The absolute values for the benchmark represented in Figure 4 are shared below:

VM Type

Average Solver Rating

4 year-old HPC server

729.77

HBv2

1314.27

HBv3

1764.80

HBv4/HX

3247.70

Table 3: Ansys Fluent (aircraft wing 14M) absolute performance (average solver rating, higher = better).

 

In addition, we share here scale-up performance within a single VM:

RachelPruitt_4-1668098664702.png

Figure 5: On Ansys Fluent (Aircraft Wing 14M) performance increases an additional 38% from the 96-core VM size to the 176 core VM size, illustrating the tradeoff between per-core v. per-VM performance.

 

The absolute values for the benchmark represented in Figure 5 are shared below:

HBv4/HX VM size

Average Solver Rating

96 CPU cores

2357.5

144 CPU cores

2854.0

176 CPU cores

3247.7

Table 4: Ansys Fluent (aircraft wing 14M) absolute performance (average solver rating, higher = better).

 

Siemens Simcenter STAR-CCM+ - version 17.04.008

RachelPruitt_5-1668098738239.png

Figure 6: On Siemens Simcenter STAR-CCM+(Civil) HBv4/HX VMs show a greater than 5x performance uplift compared to 4 year-old HPC server, and more than 2x compared to HBv3-series.

 

The absolute values for the benchmark represented in Figure 6 are shared below:

VM Type

Time Elapsed (sec)

4 year-old HPC server

6.46

HBv2

3.2

HBv3

2.88

HBv4/HX

1.29

Table 5: Siemens Simcenter STAR-CCM+(Civil) absolute performance (time elapsed, lower = better).

 

In addition, we share here scale-up performance within a single VM:

RachelPruitt_0-1668099599360.png

Figure 7: On Siemens Simcenter STAR-CCM+ (Civil) time to solution decreases by nearly 40% from the 96-core VM size to the 176 core VM size, illustrating the tradeoff between per-core v. per-VM performance.

 

The absolute values for the benchmark represented in Figure 7 are shared below:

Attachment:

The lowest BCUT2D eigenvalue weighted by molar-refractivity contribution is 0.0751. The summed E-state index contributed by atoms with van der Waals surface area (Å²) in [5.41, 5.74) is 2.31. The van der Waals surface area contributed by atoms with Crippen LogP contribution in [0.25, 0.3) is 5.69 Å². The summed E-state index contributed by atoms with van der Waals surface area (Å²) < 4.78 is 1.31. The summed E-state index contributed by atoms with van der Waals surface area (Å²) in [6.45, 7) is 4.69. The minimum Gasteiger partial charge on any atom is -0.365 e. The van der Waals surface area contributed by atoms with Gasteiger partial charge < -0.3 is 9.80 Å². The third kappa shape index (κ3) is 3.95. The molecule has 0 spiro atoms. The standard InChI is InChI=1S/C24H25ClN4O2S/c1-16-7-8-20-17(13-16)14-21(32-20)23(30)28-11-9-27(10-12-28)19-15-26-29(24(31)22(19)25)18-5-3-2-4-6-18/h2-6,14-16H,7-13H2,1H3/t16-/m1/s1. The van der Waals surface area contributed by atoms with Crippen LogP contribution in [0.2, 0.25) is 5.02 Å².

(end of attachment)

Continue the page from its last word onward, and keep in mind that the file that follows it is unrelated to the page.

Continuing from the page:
HBv4/HX VM size

Time Elapsed (sec)

96 CPU cores

1.81

144 CPU cores

1.42

176 CPU cores

1.29

Table 6: STAR-CCM+(Civil) absolute performance (time elapsed, lower = better) across HBv4/HX VM sizes.

 

As we can see from the scale-up performance figures for Ansys Fluent and Siemens Simcenter STAR-CCM+, respectively, Constrained Cores HBv4/HX VMs provide significant benefits for customer workloads that may require lower core count due to commercial software licensing constraints. For example, looking at Table 4 for Ansys Fluent, the 96-core HBv4/HX VM size provides 73% of the performance of the 176-core VM size while requiring only 55% as many software licensed cores.  

 

OpenFOAM – version 2012

RachelPruitt_1-1668099676856.png

Figure 8: On OpenFOAM (Motorbike 28M) HBv4/HX VMs provide more than a 4x performance uplift compared to a 4 year-old HPC server, and more than 2x compared to the most recent Azure HPC VM, HBv3-series.

 

The absolute values for the benchmark represented in Figure 8 are shared below:

VM Type

Mean Execution Time (sec)

4 year-old HPC server

1543

HBv2

1001

HBv3

687

HBv4/HX

334

Table 7: OpenFOAM (Motorbike 28M cells) absolute performance (execution time, lower = better).

 

 

Finite Element Analysis (FEA)

Altair RADIOSS – version 2022.1

RachelPruitt_2-1668099747685.png

Figure 9: On Altair Radioss (T10M)  HBv4/HX VMs provide more than a 4x performance uplift compared to 4 year-old HPC server, and more than 2x compared to the most recent Azure HPC VM, HBv3-series.

 

The absolute values for the benchmark represented in Figure 9 are shared below:

VM Type

Execution Time (sec)